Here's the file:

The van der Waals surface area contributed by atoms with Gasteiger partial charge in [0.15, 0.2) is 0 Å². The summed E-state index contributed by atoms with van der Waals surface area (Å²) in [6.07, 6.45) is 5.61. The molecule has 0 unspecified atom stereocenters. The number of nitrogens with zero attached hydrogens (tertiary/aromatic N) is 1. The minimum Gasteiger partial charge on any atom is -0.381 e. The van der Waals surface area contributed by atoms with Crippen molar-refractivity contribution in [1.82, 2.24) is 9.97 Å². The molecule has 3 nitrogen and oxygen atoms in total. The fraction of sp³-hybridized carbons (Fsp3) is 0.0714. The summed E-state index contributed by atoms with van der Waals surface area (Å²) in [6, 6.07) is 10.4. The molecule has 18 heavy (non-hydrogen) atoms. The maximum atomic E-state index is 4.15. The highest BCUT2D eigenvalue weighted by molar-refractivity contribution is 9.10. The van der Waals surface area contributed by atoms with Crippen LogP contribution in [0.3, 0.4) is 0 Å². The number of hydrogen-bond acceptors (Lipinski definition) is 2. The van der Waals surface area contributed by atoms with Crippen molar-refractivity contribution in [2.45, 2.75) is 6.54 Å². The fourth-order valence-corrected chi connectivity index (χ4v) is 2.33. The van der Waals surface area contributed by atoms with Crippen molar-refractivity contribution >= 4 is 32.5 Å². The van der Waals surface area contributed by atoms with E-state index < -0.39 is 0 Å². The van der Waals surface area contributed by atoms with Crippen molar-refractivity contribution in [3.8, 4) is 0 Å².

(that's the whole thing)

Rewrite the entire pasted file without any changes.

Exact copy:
The van der Waals surface area contributed by atoms with Gasteiger partial charge in [0.15, 0.2) is 0 Å². The summed E-state index contributed by atoms with van der Waals surface area (Å²) in [6.07, 6.45) is 5.61. The molecule has 0 unspecified atom stereocenters. The number of nitrogens with zero attached hydrogens (tertiary/aromatic N) is 1. The minimum Gasteiger partial charge on any atom is -0.381 e. The van der Waals surface area contributed by atoms with Crippen molar-refractivity contribution in [1.82, 2.24) is 9.97 Å². The molecule has 3 nitrogen and oxygen atoms in total. The fraction of sp³-hybridized carbons (Fsp3) is 0.0714. The summed E-state index contributed by atoms with van der Waals surface area (Å²) in [6, 6.07) is 10.4. The molecule has 18 heavy (non-hydrogen) atoms. The maximum atomic E-state index is 4.15. The highest BCUT2D eigenvalue weighted by molar-refractivity contribution is 9.10. The van der Waals surface area contributed by atoms with Crippen LogP contribution in [0.3, 0.4) is 0 Å². The number of hydrogen-bond acceptors (Lipinski definition) is 2. The van der Waals surface area contributed by atoms with Crippen molar-refractivity contribution in [2.45, 2.75) is 6.54 Å². The fourth-order valence-corrected chi connectivity index (χ4v) is 2.33. The van der Waals surface area contributed by atoms with Crippen molar-refractivity contribution >= 4 is 32.5 Å². The van der Waals surface area contributed by atoms with E-state index < -0.39 is 0 Å². The van der Waals surface area contributed by atoms with Crippen molar-refractivity contribution in [3.8, 4) is 0 Å².